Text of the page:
“There’s so much that exists outside of show because it’s a post-apocalyptic future, which means that the present exists in the reality of this show. You have to extend this whole world back into the past and every that’s happening in it is real, and there’s so much that you didn’t see that’s implied to have happened, and that becomes real, but it also becomes something that you invent. So you have a personal ownership over everything that created Ooo, and it really does feel like your imagination because it’s asking you to imagine so much of it and connect all these dots.”

If this Rebecca Sugar quote sounds familiar to you, that’s because I used it for reference back in my I Remember You review to show how eloquently it went with the theme of the episode. Interestingly enough, this is a quote that I actually think works more against this episode than supports what it was going for. Yeah, this is one where my opinion might come off a little pretentious and douche-y. Whereas people have regarded I Remember You as the “really good episode that isn’t as good as everyone says it is,” that’s somewhat how I feel about Simon & Marcy. Don’t get me wrong, I think it’s hard to argue that this episode isn’t at least good, but that is to say that it’s one I do have a lot of problems with, though this may just be on a personal level. Let’s dig right into it.

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First off, let’s address the bits I don’t like, and then we’ll gradually work our way towards the good stuff. I think my biggest issue with this episode is simply that, well, it’s one of Adventure Time‘s least surprising entries. This isn’t one where I was disappointed because it didn’t go the way I had wanted to, because that would simply be unfair to the episode itself, but this is one where I was disappointed because it went EXACTLY how I expected. And honestly, that’s a pretty surprising feat for any Adventure Time episode. Even an episode like I Remember You, where we all knew that Ice King and Marceline’s backstory would be explored in some shape or form, the way it was presented, as well as it being the most raw AT experience to date, was intriguing, to say the least. This one just plays as a straightforward backstory episode, and it’s certainly not presented badly at all, yet, it really makes me question the intent and purpose of this episode if it was just going to simply show us what we already could’ve pieced together on our own. Future episodes like Evergreen or Bonnibel Bubblegum, were both mainly backstory focused episodes, but they had their own unique twists and turns that saved them from potential predictability. Here, I could kind of gather exactly where it was going to go, what it had to say, and how the characters and relationship would be portrayed by the first second. It just seems a little too standard for Adventure Time‘s… standards.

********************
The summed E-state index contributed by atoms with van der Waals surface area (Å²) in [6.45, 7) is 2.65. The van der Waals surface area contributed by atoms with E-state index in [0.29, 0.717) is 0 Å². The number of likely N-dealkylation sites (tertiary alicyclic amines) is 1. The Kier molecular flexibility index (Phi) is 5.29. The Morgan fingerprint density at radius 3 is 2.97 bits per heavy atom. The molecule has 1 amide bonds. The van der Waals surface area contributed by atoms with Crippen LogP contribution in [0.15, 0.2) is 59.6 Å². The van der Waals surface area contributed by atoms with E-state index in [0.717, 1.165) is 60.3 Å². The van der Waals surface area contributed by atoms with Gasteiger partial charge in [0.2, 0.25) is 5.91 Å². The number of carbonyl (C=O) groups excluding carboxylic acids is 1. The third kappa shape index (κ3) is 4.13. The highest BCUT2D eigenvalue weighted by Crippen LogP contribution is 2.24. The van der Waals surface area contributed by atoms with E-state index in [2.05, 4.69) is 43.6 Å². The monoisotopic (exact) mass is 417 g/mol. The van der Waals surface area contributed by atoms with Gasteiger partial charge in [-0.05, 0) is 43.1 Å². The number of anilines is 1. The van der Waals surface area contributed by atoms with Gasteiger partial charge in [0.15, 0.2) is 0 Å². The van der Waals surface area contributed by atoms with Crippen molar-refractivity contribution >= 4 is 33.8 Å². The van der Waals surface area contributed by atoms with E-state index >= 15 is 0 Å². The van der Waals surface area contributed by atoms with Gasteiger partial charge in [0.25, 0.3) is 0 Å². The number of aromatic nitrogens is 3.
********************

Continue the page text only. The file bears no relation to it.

Like the quote at the beginning of this post suggests, part of the fun of Adventure Time is piecing together the parts of the show we don’t see. We never got to see how PB and Marceline became friends, but we still believe that they were close and are even able to share our own interpretations of how they got together and how they eventually separated. Similarly, we’ve never seen an episode of Simon and Betty’s married life, though we know they were in love and we feel the tragedy of their relationship regardless. Likewise, Simon and Marcy are two characters who, even without seeing this episode, you can gather a lot of their backstory from just looking at the evidence already at hand: Simon found Marceline during the fallout of the apocalypse, took care of her until the crown took over, and separated from Marcy for thousands of years. You can gather all of that from just simply watching I Remember You. So in a way, I think this one actually shows a little too much and goes beyond how much I actually feel like I’d need or want to see in terms of the Simon and Marcy arc, or, in a contradicting sense, not enough. It shows a good chunk, but nothing where I feel like I learned anything new or I’ve gained more insight into the actual Simon and Marcy story.